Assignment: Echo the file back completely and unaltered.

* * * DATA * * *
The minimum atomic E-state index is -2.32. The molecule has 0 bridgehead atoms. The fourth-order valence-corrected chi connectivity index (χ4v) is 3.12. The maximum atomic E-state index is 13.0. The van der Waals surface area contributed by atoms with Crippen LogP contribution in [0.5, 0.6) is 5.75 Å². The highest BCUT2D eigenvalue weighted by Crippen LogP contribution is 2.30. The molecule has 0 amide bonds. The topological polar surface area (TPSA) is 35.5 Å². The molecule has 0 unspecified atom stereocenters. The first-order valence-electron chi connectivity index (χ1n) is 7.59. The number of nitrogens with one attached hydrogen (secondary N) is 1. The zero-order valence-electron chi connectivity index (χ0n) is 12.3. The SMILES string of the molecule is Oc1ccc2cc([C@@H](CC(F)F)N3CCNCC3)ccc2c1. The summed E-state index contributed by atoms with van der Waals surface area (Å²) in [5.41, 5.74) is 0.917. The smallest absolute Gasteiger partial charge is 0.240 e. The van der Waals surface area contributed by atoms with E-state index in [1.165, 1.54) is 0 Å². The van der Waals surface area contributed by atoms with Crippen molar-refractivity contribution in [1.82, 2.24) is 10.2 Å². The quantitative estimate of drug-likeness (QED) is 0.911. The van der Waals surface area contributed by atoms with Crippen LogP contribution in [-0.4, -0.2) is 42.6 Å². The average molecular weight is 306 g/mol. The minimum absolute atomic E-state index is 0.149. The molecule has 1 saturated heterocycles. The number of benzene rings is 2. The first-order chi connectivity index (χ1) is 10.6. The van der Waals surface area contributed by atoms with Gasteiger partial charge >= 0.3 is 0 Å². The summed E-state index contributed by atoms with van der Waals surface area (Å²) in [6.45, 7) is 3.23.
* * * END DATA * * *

The minimum atomic E-state index is -2.32. The molecule has 0 bridgehead atoms. The fourth-order valence-corrected chi connectivity index (χ4v) is 3.12. The maximum atomic E-state index is 13.0. The van der Waals surface area contributed by atoms with Crippen LogP contribution in [0.5, 0.6) is 5.75 Å². The highest BCUT2D eigenvalue weighted by Crippen LogP contribution is 2.30. The molecule has 0 amide bonds. The topological polar surface area (TPSA) is 35.5 Å². The molecule has 0 unspecified atom stereocenters. The first-order valence-electron chi connectivity index (χ1n) is 7.59. The number of nitrogens with one attached hydrogen (secondary N) is 1. The zero-order valence-electron chi connectivity index (χ0n) is 12.3. The SMILES string of the molecule is Oc1ccc2cc([C@@H](CC(F)F)N3CCNCC3)ccc2c1. The summed E-state index contributed by atoms with van der Waals surface area (Å²) in [5.41, 5.74) is 0.917. The smallest absolute Gasteiger partial charge is 0.240 e. The van der Waals surface area contributed by atoms with E-state index in [1.165, 1.54) is 0 Å². The van der Waals surface area contributed by atoms with Crippen molar-refractivity contribution in [1.82, 2.24) is 10.2 Å². The quantitative estimate of drug-likeness (QED) is 0.911. The van der Waals surface area contributed by atoms with Crippen LogP contribution in [-0.4, -0.2) is 42.6 Å². The average molecular weight is 306 g/mol. The minimum absolute atomic E-state index is 0.149. The molecule has 1 saturated heterocycles. The number of benzene rings is 2. The first-order chi connectivity index (χ1) is 10.6. The van der Waals surface area contributed by atoms with Gasteiger partial charge >= 0.3 is 0 Å². The summed E-state index contributed by atoms with van der Waals surface area (Å²) in [6.45, 7) is 3.23.